When you arrive

Your appointment letter should tell you where to go, but if you are unsure ask at the main reception desk.

At the clinic

When you arrive in the Outpatients department you will be required to check in with either with the receptionist or clinic nurse. You will be asked to confirm your contact details, NHS number and GP details.

This information is kept in the hospital administration system and will help us to prepare your confidential medical records accurately. Your hospital and your NHS number are unique to you and will help us to locate your medical records and record your treatment. Please keep a note of it for future appointments or enquires.

Some appointments will require you to see a nurse to measure your height, weight, have urine analysis and some testing. You should be advised in your appointment letter should you be required to bring any specimens with you.

Family and Friends

You will also be asked to complete a questionnaire called Family and Friends. This is a national survey where patients rate our services. We encourage you to complete this.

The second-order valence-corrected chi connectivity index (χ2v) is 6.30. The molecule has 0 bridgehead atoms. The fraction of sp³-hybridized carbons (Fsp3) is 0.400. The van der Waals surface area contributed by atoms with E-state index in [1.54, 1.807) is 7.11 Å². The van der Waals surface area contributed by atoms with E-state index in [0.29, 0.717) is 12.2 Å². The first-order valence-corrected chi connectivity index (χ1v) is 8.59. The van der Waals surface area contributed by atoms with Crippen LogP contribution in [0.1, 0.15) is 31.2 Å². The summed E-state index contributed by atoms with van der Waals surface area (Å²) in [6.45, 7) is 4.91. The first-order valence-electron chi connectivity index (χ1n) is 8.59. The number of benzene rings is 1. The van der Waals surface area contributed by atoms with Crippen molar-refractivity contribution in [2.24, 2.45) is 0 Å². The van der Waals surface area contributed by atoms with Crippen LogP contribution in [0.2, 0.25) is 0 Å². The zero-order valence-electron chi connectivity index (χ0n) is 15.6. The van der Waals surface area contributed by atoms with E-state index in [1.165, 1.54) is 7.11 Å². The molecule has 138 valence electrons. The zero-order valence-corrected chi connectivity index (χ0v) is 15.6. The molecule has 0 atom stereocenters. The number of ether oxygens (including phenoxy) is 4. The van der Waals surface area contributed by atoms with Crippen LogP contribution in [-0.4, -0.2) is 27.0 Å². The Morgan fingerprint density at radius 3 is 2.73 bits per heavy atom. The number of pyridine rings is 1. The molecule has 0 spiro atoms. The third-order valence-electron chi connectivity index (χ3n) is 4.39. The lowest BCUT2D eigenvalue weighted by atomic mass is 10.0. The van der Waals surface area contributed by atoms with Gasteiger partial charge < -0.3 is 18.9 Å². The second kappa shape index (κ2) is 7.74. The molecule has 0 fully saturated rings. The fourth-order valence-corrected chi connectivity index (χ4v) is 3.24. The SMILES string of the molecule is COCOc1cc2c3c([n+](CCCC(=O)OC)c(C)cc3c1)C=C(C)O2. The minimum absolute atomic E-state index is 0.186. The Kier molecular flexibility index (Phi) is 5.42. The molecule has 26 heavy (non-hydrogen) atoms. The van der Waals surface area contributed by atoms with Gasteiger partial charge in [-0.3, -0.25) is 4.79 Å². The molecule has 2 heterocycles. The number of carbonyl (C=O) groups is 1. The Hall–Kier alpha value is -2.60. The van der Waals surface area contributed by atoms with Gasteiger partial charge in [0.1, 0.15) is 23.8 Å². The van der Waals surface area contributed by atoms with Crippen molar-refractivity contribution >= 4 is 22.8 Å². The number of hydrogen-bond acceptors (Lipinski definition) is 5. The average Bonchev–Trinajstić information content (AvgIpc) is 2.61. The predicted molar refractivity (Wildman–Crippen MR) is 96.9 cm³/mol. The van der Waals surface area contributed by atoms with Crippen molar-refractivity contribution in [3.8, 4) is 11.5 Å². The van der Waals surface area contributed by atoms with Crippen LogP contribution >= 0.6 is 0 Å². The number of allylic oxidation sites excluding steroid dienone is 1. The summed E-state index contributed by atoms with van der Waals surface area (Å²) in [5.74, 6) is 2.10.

Waiting in clinic

Seating space in our clinics is often limited so if you need to have someone to accompany you please try to limit it to just one relative or friend. Delays can occur but our staff should always tell you the reason. There are approximate waiting lists displayed in each area. If you have a special reason why waiting is difficult, please let us know. If you feel concerned about your waiting time, speak to the clinic nurse or receptionist.

In some outpatient areas, multiple specialty clinics run alongside each other and it may appear that some patients may be seen more quickly than you.

Please be reassured that this would be due to the timings of other clinics within the area but everyone is seen in order of their appointment time, not in order of their arrival.

How the clinics work

Each clinic has its own routine and a team of medical, nursing, therapy and clerical staff. If you have any queries or need advice regarding your treatment, the clinical staff, including specially trained nurses, will be happy to advise you.
To help you identify staff, ID badges are worn giving each individuals' name and occupation along with their photograph.
Every patient is under the care of a consultant but you may be seen by another doctor in the team, who will discuss your medical condition and treatment with you.